The Jordan Times
August 12, 2008 - 4:27pm

OCCUPIED JERUSALEM (Reuters) - Israel said it would shut its border crossings with the Gaza Strip on Tuesday in response to a rocket attack that further strained a ceasefire between the Jewish state and Gaza fighters.

The rocket fired from the Gaza Strip on Monday struck near the centre of Sderot, a town in southern Israel often targeted by militants, causing no damage or injuries, Israeli police said.

Israel’s defence ministry said in a statement later crossings between Israel and the Hamas-controlled territory would be closed on Tuesday in response to the attack.

No Palestinian group claimed responsibility for firing the rocket.

Such attacks have become rare since an Egyptian-brokered truce with Hamas fighters in Gaza took effect in June but Israel has closed the crossings twice since then after similar cross-border attacks by militants.

Raed Fattouh, a Palestinian official who coordinates the delivery of supplies into the coastal enclave, said he was notified by Israeli authorities that no goods would enter Gaza on Tuesday because of the attack.

Israel sharply cut the supply of goods into the Gaza Strip a year ago after Hamas seized the territory from forces loyal to President Mahmoud Abbas’ more secular Fateh faction.

New settlement

Israel has proposed building a new Jewish settlement in the occupied West Bank near Jerusalem, a spokesman for the main settlers organisation said on Monday.

The defence ministry, which oversees the issue, made no comment on a move that would be seen by Palestinians and by Israel’s US and European allies as a breach of commitments to halt settlement activity on land Palestinians want for a state.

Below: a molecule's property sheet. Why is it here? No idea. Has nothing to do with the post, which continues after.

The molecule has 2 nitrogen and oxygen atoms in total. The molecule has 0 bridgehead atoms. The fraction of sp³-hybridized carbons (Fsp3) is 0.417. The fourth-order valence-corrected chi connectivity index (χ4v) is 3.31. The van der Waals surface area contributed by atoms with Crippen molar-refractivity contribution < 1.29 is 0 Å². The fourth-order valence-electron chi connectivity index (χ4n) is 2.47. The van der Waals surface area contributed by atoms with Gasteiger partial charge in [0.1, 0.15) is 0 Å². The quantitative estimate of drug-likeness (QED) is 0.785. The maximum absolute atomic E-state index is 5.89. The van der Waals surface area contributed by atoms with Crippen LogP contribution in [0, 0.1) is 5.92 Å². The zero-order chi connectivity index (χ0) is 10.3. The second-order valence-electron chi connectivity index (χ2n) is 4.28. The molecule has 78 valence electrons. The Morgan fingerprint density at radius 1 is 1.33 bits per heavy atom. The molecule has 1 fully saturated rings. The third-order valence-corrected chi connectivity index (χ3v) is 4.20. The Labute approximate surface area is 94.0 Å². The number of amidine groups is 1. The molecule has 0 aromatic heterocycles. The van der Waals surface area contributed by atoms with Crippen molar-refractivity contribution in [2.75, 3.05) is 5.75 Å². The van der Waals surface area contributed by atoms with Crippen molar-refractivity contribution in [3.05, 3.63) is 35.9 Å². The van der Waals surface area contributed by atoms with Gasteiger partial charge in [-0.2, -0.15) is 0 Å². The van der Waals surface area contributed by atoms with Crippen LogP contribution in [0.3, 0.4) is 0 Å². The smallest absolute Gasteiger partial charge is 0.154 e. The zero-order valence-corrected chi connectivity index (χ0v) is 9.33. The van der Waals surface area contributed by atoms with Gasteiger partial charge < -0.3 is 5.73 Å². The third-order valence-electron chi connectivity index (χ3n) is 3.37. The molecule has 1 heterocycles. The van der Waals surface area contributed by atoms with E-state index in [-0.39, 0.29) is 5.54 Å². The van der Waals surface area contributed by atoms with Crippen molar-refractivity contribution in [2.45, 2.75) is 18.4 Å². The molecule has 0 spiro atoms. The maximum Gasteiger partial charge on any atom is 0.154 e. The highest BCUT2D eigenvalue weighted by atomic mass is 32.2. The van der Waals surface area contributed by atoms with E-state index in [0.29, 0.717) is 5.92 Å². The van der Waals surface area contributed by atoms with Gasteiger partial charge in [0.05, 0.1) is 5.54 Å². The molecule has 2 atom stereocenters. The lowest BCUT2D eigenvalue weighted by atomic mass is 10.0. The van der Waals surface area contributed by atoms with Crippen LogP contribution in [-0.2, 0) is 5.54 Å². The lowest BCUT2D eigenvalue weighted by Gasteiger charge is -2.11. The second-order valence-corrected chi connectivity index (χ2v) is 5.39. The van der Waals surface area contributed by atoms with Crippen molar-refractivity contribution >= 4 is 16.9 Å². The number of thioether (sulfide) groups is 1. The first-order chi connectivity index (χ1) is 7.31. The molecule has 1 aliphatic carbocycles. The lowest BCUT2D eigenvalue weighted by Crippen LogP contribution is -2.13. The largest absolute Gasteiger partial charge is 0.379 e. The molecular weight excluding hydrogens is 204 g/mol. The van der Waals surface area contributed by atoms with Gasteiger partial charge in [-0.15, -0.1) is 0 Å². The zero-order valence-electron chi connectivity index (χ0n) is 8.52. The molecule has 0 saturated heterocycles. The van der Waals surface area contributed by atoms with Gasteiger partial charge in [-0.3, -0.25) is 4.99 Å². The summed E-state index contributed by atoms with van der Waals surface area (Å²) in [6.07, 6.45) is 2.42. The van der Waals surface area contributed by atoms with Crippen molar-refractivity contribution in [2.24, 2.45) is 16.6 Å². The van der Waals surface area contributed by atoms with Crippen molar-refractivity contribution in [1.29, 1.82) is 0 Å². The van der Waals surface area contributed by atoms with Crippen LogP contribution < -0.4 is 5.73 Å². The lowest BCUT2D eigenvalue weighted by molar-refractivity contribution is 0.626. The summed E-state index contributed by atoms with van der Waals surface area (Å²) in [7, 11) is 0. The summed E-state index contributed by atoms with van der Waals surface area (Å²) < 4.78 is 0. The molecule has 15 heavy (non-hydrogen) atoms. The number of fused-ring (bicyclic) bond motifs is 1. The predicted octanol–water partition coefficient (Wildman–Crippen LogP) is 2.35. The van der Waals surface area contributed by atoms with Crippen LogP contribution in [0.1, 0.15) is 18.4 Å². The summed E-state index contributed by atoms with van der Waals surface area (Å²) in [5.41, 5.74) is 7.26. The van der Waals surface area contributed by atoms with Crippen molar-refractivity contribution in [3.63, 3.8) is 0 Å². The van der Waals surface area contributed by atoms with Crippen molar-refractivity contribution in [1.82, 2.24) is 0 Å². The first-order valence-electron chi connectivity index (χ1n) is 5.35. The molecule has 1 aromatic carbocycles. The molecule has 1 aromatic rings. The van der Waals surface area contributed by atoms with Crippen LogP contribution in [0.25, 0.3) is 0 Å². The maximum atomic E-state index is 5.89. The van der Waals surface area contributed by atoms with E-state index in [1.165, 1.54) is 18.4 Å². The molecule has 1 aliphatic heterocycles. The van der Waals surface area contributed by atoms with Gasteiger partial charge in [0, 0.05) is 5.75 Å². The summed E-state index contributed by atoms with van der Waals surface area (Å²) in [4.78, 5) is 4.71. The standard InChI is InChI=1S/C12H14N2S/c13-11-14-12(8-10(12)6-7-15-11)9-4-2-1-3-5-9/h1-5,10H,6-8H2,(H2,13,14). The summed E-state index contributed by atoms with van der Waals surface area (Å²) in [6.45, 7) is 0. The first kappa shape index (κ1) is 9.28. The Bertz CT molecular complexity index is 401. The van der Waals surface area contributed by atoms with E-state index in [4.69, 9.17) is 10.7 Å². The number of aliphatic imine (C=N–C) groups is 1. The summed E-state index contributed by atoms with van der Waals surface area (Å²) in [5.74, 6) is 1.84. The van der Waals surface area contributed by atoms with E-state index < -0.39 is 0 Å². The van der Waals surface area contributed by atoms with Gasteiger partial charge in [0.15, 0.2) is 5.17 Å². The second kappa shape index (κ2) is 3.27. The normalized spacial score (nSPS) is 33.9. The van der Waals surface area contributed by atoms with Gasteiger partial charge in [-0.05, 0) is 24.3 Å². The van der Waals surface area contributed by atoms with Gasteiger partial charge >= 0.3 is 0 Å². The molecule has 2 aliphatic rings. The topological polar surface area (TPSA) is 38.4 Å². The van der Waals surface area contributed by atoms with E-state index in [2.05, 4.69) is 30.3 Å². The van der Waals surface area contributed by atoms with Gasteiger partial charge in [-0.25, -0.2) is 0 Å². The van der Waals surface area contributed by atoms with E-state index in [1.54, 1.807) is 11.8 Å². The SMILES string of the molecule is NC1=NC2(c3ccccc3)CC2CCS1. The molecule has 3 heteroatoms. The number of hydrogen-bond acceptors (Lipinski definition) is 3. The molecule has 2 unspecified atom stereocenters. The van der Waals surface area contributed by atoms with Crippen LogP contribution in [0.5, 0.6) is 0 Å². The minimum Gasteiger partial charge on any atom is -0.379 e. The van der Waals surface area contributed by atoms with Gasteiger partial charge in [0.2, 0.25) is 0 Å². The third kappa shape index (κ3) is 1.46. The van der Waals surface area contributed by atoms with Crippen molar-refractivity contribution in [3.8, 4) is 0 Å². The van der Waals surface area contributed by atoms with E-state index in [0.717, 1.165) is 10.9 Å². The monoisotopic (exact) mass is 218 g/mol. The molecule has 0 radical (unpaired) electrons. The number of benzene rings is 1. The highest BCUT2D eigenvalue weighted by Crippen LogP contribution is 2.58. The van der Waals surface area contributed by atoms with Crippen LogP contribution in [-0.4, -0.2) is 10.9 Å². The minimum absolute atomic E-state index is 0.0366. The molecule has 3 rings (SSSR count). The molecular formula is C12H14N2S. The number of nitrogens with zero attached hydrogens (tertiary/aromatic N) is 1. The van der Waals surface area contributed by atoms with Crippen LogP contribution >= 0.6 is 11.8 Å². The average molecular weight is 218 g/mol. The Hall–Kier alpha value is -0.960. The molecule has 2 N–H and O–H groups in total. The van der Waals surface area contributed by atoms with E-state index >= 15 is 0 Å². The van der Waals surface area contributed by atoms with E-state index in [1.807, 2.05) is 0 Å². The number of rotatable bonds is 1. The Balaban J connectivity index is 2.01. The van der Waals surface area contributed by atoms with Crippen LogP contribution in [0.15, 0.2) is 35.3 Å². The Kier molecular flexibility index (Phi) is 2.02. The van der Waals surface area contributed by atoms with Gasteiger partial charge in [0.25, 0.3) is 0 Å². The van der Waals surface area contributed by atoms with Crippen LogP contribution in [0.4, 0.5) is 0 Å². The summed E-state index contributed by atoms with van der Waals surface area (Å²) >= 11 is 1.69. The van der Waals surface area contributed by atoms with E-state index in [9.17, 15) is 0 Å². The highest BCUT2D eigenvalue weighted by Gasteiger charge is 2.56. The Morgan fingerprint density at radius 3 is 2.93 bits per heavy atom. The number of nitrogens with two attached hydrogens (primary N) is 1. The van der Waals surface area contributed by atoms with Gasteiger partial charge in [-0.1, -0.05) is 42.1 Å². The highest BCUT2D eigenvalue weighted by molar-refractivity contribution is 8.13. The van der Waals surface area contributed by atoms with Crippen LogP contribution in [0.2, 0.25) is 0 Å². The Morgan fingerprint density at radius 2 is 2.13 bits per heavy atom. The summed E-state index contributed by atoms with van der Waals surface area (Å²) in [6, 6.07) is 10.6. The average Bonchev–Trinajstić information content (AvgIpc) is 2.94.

The Palestinians have already accused Israel of bad faith during the nine-month-old, US-sponsored Annapolis peace process for approving the expansion of other settlements, mostly near Jerusalem, and for last month giving the go-ahead for an entirely new settlement in the Jordan Valley.

The settlers said officials made the new proposal as part of a deal to push them to quit a settlement outpost - a hilltop collection of trailers that is home to more than 40 families and that was established without Israeli government authorisation.

Ishai Hollander, spokesman for the settlers’ YESHA council, confirmed a report in the Yediot Ahronot newspaper that defence officials had proposed moving several families from Migron, the unauthorised enclave, to another West Bank site.

Hollander told Reuters the settler council would meet this week to discuss “a proposal put by the Defence Ministry... to build a permanent settlement of Migron nearby” to the current site, on a hill near the Palestinian city of Ramallah.

Some half a million Israelis live among 2.5 million Palestinians in West Bank settlements ruled illegal by the World Court. Migron is one of the biggest of dozens of outposts that Israel itself considers unlawful.

Any new settlement would have to win Israeli Cabinet approval. Israel has not built any new enclaves for years though it continues to expand existing settlements it says it wants to keep under any peace deal, despite international protests.


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